By Matt O’Connor, Founder, Fathers4Justice.
What are little girls made of? Sugar and spice and all things nice.
So goes the popular nursery rhyme.
But the cultural conditioning that had led us to believe women are incapable of being abusers, has warped our view of domestic abuse.
In particular, the ideologically driven “Me Too” movement has dangerously stereotyped women as victims, and men as abusive perpetrators.
In doing so it has replaced the evidential burden of proof with finger-pointing as a form of justice that has more in common with the Salem witch hunts, than any form of due process.
Rather than applying the normal, criminal burden of proof i.e. ‘beyond all reasonable doubt’, the MeToo movement stole from the secret family courts (where there is an epidemic of false allegations) and made the lower burden of proof, ‘on the balance of probabilities’, the default setting for making findings about allegations.
This does not require any evidence, simply the testimony of one person against the other.
That isn’t to say there aren’t abusive men. Of course there are.
But the perverse man-hating narrative of MeToo is harming our sons, brothers, fathers, and men in general.
It is no understatement to say it is putting men at risk of harm and ongoing abuse.
The issue of male domestic abuse is significantly underreported because of the social stigma attached to victims who are often too frightened to report assaults, or coercive and controlling behaviour, because they fear they will not be taken seriously, or believed, or worst still, arrested themselves.
I know this from bitter personal experience. I know men in my family who have been stabbed, punched, had mirrors smashed over their heads, their genitalia scarred, property destroyed and false allegations made against them. Malicious allegations designed to wreck lives and destroy careers.
Yet none of these assaults were reported, simply because the men concerned were too frightened to report these events. After all, in the age of MeToo, who’s going to believe a man is a victim of domestic abuse?
That’s why we decided to map the support services available to vulnerable men.
Our truly horrifying research exposed a lack of refuges for men and too few schemes to tackle male suicide. Fathers4Justice made 400 Freedom Of Information requests to councils across the UK.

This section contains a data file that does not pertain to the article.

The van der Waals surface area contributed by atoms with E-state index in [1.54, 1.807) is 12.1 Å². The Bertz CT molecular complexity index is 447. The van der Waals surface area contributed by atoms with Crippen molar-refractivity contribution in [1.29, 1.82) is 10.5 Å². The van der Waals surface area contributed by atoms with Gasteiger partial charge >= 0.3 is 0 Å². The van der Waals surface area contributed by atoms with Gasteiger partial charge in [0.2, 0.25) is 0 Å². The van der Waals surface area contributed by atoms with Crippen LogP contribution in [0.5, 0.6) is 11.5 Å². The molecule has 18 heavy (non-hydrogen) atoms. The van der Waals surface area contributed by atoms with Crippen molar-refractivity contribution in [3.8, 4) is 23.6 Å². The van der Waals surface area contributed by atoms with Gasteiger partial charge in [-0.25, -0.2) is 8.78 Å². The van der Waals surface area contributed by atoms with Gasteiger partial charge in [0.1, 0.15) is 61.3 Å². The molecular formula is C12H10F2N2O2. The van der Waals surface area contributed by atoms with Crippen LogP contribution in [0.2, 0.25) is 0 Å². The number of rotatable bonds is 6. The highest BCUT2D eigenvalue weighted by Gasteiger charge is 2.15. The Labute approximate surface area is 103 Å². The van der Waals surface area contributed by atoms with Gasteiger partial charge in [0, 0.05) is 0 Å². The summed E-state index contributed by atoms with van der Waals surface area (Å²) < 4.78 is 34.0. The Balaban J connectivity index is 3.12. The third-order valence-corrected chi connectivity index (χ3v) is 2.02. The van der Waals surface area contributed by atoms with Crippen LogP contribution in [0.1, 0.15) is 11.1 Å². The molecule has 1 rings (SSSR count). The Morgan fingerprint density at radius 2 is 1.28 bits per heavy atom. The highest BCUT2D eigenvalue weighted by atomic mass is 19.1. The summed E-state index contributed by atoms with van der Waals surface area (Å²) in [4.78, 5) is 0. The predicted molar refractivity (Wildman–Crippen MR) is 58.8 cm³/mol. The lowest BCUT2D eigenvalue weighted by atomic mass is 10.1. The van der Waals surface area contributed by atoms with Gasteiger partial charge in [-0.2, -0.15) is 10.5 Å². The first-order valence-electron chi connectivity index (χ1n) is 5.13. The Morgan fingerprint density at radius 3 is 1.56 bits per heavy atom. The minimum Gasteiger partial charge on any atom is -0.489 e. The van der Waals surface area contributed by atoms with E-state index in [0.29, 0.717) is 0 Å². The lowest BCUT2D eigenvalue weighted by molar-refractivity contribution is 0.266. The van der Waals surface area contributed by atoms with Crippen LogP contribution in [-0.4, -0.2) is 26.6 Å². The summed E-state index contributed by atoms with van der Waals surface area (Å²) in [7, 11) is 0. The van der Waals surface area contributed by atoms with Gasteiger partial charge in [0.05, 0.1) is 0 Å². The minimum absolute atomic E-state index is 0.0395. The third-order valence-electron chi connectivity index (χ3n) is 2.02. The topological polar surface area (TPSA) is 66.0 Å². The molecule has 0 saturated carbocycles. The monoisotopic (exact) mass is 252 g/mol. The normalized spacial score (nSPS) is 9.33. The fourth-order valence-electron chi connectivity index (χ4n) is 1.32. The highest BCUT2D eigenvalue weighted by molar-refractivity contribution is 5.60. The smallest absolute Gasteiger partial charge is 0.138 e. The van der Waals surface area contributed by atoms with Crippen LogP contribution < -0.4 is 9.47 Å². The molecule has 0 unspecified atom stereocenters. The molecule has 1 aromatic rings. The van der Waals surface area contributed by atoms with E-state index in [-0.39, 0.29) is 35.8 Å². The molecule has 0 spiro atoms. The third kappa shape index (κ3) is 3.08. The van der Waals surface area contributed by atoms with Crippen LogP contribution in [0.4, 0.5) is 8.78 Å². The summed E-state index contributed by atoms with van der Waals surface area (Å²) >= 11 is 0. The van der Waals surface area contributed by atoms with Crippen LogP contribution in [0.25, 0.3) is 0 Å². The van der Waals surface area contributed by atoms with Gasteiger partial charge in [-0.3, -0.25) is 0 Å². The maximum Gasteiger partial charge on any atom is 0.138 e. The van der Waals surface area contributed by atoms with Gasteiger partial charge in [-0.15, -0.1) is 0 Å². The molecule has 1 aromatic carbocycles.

Just three confirmed they provide ‘refuge’ spaces for male victims of domestic abuse and dozens of other councils admitted spending nothing on tackling domestic abuse against men.
Out of 300 Local Authorities just three confirmed they had a total of 13 beds for male victims of DV. Two further authorities provided despearsed or out of area accommodation, while 18 councils spent £21 million of taxpayers money on services for women, but were unable to confirm any spending on men.
Others confirmed a worrying disparity in spending. Falkirk District Council spent more than £1 million pounds on domestic violence, with 96% spent on women and just 4% on men.
Torfaen Council spent £1,932,397 on women, but just £10,001.68 on men and Newport Council spent £2,405,022 on services for women and just £44,390 on services for men.
This shameful lack of support for male victims of domestic abuse fails to address the cold hard facts about domestic abuse.
In fact, according to the last Crime Survey for England and Wales, 1 in 3 domestic abuse victims are men and 2,000 men every day are victims of domestic abuse, yet there is still little of no support for the victims.
When it comes to the male suicide epidemic, the numbers are equally shocking. Nearly 14 men take their own lives every day – that’s nearly 5,000 deaths every year – yet the majority of councils have no specific programmes to cut the male suicide rate.
As we mark International Men’s Day, it has never been clearer that the only thing toxic about masculinity is the disgraceful way we treat our men, whether as victims of domestic abuse, the denial of basic equal parenting rights for separated dads, or the blind-eye turned to the scandal of male suicide.
Worst still, the cult of ‘hate male’, leaves a dangerous legacy for our boys, who are left to fend for themselves in a fatherless nation where they are continually demonised by society.
Some people argue that Parliament is full of men and that ‘every day is men’s day’. In fact, the opposite if true. The men in Parliament are as uncomfortable talking about these issues as men in society are.
Now, more than ever, we demand equal treatment for men and boys. We demand an equal voice in government, an equivalent to the Minister for Women and Equalities – a Minister for Men – to coordinate a response to what we believe is a public health emergency.